How do you measure the long term impacts of volunteering? This is question we’ve spent a lot of time debating over the last 6 months. Today we’re delighted to launch a new research report begins to answer this complex question.
We know for many young people, the act of volunteering can support increased engagement, improve skills, employability and well-being. We also know the meaningful engagement of young people on tackling key social and community issues is also considered to play an important role in creating a more inclusive society. But there are indications that volunteering could also have a number of longer term outcomes, for example, increasing their employability. The surveys and exit interviews that are most commonly used with volunteers are not designed to capture these. They are also unable to say whether young volunteers are a proiri different from young people who do not volunteer. This is essential in determining the ‘added value’ of volunteering.
Working closely with the Institute of Volunteering Research, in consortium with the National Centre for Social Research, and Birkbeck College, we’ve been trying to determine whether it is possible to measure the long term outcomes of volunteering. We’ve drawn upon a review of literatures, interviews with those that have been involved with longitudinal studies in the UK and internationally, and deliberative workshops with stakeholders including the youth sector, policy makers and young people. We’ve concluded that longitudinal is absolutely crucial to build a robust evidence base which demonstrates the impact of volunteering on young people’s lives.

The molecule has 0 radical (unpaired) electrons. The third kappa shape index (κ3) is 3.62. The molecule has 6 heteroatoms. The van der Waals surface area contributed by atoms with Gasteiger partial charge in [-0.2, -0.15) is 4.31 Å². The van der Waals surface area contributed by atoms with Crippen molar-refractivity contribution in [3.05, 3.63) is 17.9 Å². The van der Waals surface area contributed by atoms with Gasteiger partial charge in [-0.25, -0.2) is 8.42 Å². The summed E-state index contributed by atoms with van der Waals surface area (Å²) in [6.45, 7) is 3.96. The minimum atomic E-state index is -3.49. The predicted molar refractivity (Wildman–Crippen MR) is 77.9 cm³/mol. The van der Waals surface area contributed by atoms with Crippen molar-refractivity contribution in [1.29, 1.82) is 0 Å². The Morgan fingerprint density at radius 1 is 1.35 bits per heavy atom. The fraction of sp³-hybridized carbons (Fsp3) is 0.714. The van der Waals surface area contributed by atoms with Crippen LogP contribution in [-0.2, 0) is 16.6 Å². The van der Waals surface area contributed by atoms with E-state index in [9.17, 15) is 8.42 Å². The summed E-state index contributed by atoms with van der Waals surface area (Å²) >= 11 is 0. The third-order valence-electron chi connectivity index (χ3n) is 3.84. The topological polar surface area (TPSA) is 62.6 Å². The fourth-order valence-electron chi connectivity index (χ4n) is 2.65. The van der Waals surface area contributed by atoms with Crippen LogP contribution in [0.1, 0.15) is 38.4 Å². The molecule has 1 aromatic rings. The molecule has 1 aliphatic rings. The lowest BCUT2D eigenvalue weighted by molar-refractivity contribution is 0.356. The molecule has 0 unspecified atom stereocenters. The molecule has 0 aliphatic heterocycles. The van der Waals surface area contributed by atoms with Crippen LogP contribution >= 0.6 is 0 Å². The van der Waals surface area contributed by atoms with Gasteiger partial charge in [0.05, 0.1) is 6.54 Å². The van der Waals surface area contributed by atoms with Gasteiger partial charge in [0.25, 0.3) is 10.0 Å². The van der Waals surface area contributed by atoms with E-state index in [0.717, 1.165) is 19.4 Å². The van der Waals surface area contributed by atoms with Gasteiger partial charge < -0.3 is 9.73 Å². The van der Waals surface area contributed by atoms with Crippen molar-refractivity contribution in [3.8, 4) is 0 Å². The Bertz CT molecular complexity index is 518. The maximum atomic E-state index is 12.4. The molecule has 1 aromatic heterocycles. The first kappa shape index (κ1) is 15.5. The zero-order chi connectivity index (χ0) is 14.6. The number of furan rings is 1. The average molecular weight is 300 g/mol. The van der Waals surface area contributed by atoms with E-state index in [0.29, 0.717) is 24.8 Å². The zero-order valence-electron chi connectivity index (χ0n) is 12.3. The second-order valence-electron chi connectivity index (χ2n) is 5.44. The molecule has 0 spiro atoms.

We need to be pragmatic in the existing economic climate, and devise realistic plans. This helps us avoid the inertia around investing in long term impact measures, and instead builds the commitment towards a research legacy for youth volunteering. We held a roundtable to debate the draft recommendations from this project. The roundtable, attended by representatives from central government (Department for Education, Office for Civil Society, Department for Culture, Media and Sports), think tanks (Demos, New Economics Foundation, New Philanthropy Capital), research institutions (Institute for Employment Studies, University of Lancaster) and other third sector stakeholders was chaired by Ravi Chandiramani, the Editor of Children and Young People Now. The discussions illustrated that there are still some reservations around the complexity and ambition of longitudinal research. However the consensus over the need to move the debate on and to explore the possibilities of conducting such research in ways that might benefit not only the current generation of policy makers and practitioners, but also future ones.
The research makes two recommendations. The first, to conduct further analysis of existing longitudinal data on volunteering to help shape and improve any new questions on volunteering in existing longitudinal studies. The second, is to engage in discussions with existing surveys with the view to adding or amending questions in them. v intends to take forward these research recommendations. We would like to collaborate with interested partners to take forward this crucial area of work and utilise existing studies. If you’re interesting in finding out more about this research you can read a summary of the project, which is accompanied by a detailed full report. Are you interested in getting involved? If so we’d love to hear from you, drop me a line at Hannah.Mitchell@vinspired.com.